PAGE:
last post was too curt in its dismissal of 'formal abstract design tools', so im here to elaborate a little.

first of all, games are an unbelievably broad form, including basically all human expression. stories are games of make believe. some games are like dances, some like paintings, some like sports, some like playgrounds, some like obstacle courses, some like gardens, some just little puzzles. its ridiculous to talk about them all together. 'game design' is a silly category. there is no rigorous set of formal tools that would apply broadly to all of 'game design' and still be useful for the design of a specific game.

secondly, in artmaking (games are at least 'art' in the sense of being a cultural form) lots of things can be helpful conceptual tools. whatever helps you make the game, that tool is useful. and different tools are more or less useful for different people, at different times in their lives, making different things.

for me, what i need to make the sorts of games i make, is time, inspiration, the ability to make decisions quickly, and a kind of steady happiness.

inspiration i source from research, mainly reading, these days. ive been thinking a lot about this lately, and if youre a budding game dev i highly recommend you center your projects around subject matter that interests you, and then buy as many books about that subject as seems responsible. build a little library. your work will be better, youll have a font of inspiration, youll have a way to take a break from your screen that's genuinely rejuvenating, and youll be changed for the better by the process of making.

as a visual artist, im also sometimes inspired by beauty, mostly from the natural world.

when im having trouble making a decision by gut or simple reason, i ask my team or consult old games i liked and take their solutions. im not shy about it anymore. sometimes i can apply a metaphor or concept from another game or experience in my life to help make these decisions. generally it feels like whatever the decision ends up being is fine, as long as the decision can be made, and can get out of the way of moving forward on the project. i often steal from games i like. i think younger artists are more nervous about this. stealing is cool. youre gonna fuck it up anyway, and by the time it comes out its not gonna look much like wherever you sourced it. its whatever. trying to reinvent everything yourself is narcissistic.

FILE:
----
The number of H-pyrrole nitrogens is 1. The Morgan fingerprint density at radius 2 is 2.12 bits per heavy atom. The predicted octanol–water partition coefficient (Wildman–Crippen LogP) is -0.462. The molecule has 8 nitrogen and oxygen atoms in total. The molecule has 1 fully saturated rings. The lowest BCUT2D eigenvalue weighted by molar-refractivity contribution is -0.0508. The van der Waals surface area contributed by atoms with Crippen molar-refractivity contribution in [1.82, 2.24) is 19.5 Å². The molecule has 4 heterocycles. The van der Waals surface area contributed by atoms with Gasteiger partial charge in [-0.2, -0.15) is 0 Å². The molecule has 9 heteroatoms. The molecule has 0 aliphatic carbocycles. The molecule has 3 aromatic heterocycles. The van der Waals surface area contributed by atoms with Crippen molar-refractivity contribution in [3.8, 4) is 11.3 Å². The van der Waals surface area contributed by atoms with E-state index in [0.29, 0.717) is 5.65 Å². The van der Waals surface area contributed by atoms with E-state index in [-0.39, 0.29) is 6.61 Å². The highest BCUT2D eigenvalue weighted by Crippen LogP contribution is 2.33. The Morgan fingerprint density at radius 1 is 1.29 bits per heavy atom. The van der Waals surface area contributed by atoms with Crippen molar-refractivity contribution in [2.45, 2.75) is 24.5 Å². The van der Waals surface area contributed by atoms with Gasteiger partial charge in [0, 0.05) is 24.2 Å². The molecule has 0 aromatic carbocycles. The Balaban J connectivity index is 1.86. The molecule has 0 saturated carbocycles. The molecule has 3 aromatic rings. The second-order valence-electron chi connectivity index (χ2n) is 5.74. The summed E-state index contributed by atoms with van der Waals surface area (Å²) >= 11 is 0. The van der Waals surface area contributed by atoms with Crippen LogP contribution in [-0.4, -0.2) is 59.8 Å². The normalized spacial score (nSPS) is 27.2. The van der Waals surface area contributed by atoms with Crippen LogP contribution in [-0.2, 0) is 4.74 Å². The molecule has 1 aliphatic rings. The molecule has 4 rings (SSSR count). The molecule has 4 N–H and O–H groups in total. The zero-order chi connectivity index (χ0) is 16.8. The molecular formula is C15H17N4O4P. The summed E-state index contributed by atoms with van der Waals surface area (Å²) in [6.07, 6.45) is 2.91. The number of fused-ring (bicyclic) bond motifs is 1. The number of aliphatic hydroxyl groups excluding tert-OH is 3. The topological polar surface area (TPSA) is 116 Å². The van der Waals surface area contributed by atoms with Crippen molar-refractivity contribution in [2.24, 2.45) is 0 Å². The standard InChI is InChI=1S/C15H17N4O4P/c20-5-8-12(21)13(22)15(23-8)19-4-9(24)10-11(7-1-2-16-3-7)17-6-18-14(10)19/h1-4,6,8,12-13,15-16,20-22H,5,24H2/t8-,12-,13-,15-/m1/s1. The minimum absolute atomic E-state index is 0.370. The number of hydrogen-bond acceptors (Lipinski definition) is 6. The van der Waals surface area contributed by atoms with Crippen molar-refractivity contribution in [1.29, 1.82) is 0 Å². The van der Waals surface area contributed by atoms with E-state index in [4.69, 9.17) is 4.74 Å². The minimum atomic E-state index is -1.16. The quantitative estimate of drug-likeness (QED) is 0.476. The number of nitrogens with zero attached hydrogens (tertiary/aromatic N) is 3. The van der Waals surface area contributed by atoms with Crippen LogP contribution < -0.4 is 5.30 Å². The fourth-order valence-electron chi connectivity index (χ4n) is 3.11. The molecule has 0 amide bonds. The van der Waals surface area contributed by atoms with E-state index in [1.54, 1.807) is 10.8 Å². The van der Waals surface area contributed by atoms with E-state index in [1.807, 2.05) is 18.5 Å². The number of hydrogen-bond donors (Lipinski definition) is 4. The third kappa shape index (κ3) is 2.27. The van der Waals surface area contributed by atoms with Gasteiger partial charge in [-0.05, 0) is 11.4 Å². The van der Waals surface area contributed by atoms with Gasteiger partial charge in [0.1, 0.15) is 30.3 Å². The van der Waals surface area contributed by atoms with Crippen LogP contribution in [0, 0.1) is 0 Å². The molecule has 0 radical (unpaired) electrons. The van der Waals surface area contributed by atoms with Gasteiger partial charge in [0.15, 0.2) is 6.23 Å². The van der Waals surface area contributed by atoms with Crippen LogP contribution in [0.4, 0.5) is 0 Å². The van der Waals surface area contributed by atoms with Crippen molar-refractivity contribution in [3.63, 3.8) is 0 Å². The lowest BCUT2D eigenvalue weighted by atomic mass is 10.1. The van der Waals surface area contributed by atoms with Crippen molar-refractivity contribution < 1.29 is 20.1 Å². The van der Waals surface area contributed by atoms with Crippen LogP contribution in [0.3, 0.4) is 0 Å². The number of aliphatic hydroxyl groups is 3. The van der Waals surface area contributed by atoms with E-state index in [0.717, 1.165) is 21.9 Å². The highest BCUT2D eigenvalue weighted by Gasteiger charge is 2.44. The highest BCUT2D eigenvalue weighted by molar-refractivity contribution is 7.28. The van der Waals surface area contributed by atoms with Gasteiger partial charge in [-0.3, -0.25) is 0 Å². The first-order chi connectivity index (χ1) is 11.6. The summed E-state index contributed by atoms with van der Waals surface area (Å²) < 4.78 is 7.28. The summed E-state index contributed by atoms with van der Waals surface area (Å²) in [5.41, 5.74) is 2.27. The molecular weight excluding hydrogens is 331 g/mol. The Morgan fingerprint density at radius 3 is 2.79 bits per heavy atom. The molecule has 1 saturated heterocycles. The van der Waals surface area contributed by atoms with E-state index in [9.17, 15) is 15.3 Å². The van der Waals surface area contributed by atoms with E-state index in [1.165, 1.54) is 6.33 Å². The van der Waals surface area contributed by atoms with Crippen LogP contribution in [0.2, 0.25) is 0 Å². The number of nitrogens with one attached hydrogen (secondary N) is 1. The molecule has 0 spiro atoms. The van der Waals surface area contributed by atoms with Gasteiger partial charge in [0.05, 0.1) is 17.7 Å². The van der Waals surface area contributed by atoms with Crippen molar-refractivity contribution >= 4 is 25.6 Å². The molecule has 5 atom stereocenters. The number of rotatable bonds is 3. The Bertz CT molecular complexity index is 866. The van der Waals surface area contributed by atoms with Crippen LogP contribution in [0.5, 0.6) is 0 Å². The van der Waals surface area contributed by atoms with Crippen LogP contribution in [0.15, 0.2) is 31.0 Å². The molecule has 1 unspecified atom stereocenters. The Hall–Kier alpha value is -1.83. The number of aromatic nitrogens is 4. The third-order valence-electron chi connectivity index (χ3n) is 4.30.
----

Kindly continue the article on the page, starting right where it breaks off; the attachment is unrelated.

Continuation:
steady happiness is a whole-life problem but i find that seeing people i like helps. letting myself take breaks when i want helps. (big fan of afternoon naps and long walks.) reading helps. good food helps. laughter helps a lot.

in addition, i collect tools from other practices and other parts of life.

one tool i learned from painting and from traditional animation, is to switch back and forth between these modes of work:

1 - stepping back, squinting, planning, methodical, coverage

(in animation, working out keyframes and curves of motion)

2 - driving forward, small brush, focused, nose to the canvas

(in animation, working straight-ahead, each frame after the last)

look, i know im distorting and misrepresenting the original concept of 'formal abstract design tools' into something completely different. im doing that because i think the original concept is bogus: both too narrow in what it sees as useful conceptually for game development, and too narrow in its thinking about what games are in general.

i dont want or need precise language. i want whatever helps me make games. sometimes language is useful, but usually not in a very precise way. conversation, with others or with myself, can help me find inspiration, or help me make decisions, or help me get out of bad moods and find my steady happiness again. sometimes something that looks like a 'formal abstract design tool' might be useful as a part of one of these conversations, but probably each conversant is understanding the concept differently (which is fine). often metaphors from other parts of life, concepts built out of stories, are better.

October 20, 2021